The ceremony went off without any major hitches. I walked down the aisle to the opener of one of my favorite anime, arranged for cello, violin, and piano. Our pastor shared the gospel as part of our wedding, which had been our most important request. We shared an awkward kiss (not our first, but awkward enough that people asked if it was!) and left the church as Mr. and Mrs.

The reception was a grand party of Hobbiton proportions - I am quite the introvert, and surprised myself by actually enjoying the music and dancing and staying longer than we'd originally intended. Eventually we exited to a flurry of glow sticks. We honeymooned in the Wisconsin Dells in off-season, which served as a pleasant getaway and a chance for us to spend some alone time. After we returned, J started his internship and I continued working. At the end of the summer, we packed away or packed up most of our things, climbed into a pickup truck (betta fish included) and drove to a big city 500 miles away so that J can finish school. 

Moving is always a big change. Growing up in a military family, I've moved several times growing up. But this time, it's different. I left my best friends and my coworkers/second family. I left my mom and dad. For the first time, I'm alone in the house when J is at school. I don't have a job now, and I'm no longer doing school. I knew it would be hard, but I didn't know it would be like this - wandering around Wal-Mart searching for a toilet plunger because you know that when you need it, you'll need it (we never did find one), feeling like I’m in a completely different culture because people are ready to run you over with their shopping carts and their cars, and trying to make dinner realizing too late that I didn't put a can opener on the wedding registry. 

For someone who hates change and experiences intense anxiety, it's been mostly a nightmare. I thought getting a job might help, but I've procrastinated doing that because I can always find an excuse why I should just wait “until tomorrow.” I've met people who I know will be very special friends in the future, but right now, I feel like time is not on my side. I thought getting a pet would help - perhaps knowing that a life depended on me and loved me would help me get out of bed in the morning. But that idea was crushed, and I'm back where I started from. 
There's a saying - "Time changes everything." Time can heal almost anything, too. But right now, I feel like time is not on my side, because a person that lives with anxiety can only see the present. Right now, I just want to go home.

May 12, 2017

a letter to my s/o

Fall 2016

My greatest fear is not that you'll cheat on me. I may have trust issues, and I may struggle to tell you everything, even though we promised complete honesty. But I know your character, and I know your heart. You would never do anything to hurt me. I also know I can trust you because you are a man of your word, and that once you put your mind to something you don't give it up (a nicer term than "stubborn butthead").

My greatest fear is not that you'll cease loving me. Although sometimes I doubt your love (through no fault of your own), and sometimes I think you don't know what you're getting into, deep-down I do believe you when you say that you love me. I believe you when you say you'll always love me. I believe you when you say our love is forever.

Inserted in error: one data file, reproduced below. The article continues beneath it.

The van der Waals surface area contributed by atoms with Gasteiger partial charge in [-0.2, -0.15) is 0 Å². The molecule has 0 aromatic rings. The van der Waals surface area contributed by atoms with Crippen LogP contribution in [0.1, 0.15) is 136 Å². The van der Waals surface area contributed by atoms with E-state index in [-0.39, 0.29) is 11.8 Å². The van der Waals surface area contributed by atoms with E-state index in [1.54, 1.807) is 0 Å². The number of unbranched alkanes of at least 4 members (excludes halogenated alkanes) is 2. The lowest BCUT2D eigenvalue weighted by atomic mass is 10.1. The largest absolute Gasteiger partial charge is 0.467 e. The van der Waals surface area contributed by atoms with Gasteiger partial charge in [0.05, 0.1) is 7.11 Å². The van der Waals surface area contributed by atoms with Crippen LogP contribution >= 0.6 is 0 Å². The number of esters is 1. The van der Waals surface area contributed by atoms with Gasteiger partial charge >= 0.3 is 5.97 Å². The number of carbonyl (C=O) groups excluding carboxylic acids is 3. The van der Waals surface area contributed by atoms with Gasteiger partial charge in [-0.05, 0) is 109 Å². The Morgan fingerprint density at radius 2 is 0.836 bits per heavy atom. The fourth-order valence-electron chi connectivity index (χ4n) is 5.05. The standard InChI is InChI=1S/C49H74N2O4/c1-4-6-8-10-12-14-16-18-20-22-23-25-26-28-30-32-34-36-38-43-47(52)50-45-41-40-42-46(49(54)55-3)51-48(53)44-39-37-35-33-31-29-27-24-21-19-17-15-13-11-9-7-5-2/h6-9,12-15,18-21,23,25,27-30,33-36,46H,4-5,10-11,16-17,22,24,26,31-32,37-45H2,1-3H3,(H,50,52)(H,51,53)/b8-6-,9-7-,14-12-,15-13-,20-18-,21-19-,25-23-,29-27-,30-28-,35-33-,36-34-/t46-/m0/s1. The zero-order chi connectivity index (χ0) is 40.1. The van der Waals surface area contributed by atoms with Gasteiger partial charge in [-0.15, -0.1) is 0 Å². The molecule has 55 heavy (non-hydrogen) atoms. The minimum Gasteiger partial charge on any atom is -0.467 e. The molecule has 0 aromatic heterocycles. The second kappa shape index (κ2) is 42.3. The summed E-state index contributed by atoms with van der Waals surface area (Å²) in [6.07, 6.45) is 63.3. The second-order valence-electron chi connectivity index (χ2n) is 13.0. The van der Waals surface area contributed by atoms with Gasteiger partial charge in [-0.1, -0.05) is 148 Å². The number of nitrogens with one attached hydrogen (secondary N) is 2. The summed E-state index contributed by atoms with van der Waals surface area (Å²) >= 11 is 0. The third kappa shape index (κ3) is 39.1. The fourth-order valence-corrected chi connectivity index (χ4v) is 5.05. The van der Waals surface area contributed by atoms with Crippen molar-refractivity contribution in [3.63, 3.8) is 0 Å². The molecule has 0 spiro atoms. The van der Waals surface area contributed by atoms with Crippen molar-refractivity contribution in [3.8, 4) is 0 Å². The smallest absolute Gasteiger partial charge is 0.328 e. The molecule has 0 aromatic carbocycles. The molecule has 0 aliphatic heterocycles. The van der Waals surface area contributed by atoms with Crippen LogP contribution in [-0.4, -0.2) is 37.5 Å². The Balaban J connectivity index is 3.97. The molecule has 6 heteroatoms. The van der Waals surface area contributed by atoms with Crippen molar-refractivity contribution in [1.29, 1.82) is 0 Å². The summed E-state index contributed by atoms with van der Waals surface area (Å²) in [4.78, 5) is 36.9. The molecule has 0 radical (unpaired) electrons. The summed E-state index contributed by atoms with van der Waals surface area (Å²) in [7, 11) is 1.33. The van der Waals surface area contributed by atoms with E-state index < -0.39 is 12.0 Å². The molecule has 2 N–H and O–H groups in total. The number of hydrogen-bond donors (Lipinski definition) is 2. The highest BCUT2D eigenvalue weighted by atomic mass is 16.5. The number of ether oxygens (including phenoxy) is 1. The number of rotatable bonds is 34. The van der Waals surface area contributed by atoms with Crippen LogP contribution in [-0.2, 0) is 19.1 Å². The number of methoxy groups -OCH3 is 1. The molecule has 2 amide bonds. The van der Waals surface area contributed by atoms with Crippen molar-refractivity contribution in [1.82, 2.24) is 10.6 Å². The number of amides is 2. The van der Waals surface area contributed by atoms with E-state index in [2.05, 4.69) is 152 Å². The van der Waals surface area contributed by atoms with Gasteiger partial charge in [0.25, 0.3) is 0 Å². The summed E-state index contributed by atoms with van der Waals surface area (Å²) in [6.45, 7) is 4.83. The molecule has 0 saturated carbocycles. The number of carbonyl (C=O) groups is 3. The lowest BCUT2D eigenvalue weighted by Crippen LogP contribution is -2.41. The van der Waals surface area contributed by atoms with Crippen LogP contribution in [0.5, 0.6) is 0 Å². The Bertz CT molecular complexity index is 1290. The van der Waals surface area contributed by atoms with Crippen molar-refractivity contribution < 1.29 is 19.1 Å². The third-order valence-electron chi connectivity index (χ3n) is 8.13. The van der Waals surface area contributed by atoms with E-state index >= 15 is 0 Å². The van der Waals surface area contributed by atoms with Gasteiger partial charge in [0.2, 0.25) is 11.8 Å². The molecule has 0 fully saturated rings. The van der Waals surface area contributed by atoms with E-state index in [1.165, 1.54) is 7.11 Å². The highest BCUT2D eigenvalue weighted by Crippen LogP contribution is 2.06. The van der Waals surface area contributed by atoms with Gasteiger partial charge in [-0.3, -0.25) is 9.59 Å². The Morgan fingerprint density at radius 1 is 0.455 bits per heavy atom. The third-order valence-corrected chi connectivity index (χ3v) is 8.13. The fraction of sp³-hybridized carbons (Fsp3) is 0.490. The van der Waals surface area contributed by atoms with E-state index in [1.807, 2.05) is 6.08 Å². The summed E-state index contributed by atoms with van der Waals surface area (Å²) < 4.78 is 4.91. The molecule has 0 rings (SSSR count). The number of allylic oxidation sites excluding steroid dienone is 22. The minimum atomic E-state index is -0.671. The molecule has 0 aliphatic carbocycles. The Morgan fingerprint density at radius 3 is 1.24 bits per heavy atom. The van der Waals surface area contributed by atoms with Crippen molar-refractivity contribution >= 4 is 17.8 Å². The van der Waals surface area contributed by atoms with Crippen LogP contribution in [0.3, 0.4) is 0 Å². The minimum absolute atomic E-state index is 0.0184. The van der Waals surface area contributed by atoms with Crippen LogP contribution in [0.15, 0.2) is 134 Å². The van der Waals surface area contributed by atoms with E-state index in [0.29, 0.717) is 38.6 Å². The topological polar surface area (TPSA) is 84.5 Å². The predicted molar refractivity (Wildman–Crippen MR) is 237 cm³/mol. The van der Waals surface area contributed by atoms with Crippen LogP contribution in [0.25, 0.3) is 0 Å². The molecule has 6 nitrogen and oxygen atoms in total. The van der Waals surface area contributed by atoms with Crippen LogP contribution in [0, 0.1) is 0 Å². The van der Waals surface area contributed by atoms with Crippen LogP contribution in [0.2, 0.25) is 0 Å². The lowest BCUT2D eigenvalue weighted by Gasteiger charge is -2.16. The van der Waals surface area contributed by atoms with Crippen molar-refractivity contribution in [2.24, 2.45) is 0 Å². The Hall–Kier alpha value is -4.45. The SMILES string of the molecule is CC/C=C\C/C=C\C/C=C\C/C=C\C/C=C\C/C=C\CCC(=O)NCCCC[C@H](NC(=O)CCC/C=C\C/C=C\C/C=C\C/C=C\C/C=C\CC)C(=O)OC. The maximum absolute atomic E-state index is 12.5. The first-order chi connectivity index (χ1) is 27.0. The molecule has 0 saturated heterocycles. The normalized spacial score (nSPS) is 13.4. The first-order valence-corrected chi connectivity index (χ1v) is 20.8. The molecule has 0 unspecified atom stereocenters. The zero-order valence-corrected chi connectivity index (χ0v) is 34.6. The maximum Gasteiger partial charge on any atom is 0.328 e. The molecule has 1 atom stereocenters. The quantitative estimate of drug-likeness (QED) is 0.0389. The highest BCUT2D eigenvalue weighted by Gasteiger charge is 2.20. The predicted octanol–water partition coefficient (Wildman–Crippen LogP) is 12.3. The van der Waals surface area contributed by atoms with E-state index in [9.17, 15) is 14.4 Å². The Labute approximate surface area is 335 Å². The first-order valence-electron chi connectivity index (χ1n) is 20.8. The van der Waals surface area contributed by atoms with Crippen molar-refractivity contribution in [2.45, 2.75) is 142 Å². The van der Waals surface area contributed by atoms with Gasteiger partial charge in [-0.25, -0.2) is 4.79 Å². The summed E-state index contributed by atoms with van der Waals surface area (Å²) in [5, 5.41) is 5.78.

My greatest fear is not that you'll change. You will grow - you'll be a stronger person, you'll draw closer to the Lord, and you'll learn new things. You will become even more independent than you already are as we establish ourselves as a couple living on our own. Through the years to come you will gain wisdom and knowledge. But your intrinsic character won't change - your sense of humor, your bluntness, your logic, your honesty, your nerdiness, and your determination will remain.

My greatest fear is not that you'll stop calling me beautiful. You have destroyed my definitions of beauty - I used to wonder who could love someone like me, with too many scars to count, a disabled body, and muscles that don't really exist. But you told me my scars were beautiful, and that you loved me, all of me, even my [big] butt. And over time I have learned to believe you.

My greatest fear is not that I'll cheat on you. I love you with all my heart. I would never do anything to hurt you, and I would never want to be with anyone other than you.

My greatest fear is not that I'll stop loving you. Although in the past I have told you that I don't know how to love, I try to love you to the best of my ability. 

My greatest fear is not that I'll change. The past year has been a hard year for both of us, but you have supported me through it. Although sometimes I fear for the person I might become, I know that my faith, your love, and the support of others will guide me back to the person I am truly meant to be, no matter how far I might stray.

My greatest fear is not that I'll stop believing you are the cutest guy on the planet. :) Benedict Cumberbatch might have some nice cheekbones, but I will always prefer you. When we first began our relationship and I was sitting at the counter top with Mom discussing courtship, she mentioned that physical attraction was an important, though not the primary, element. I assured her that it was no problem, and that has not changed. There are still times when seeing you makes my heart leap unexpectedly, and the familiar butterflies return to my stomach. No, my greatest fear is not that I will cease calling you handsome.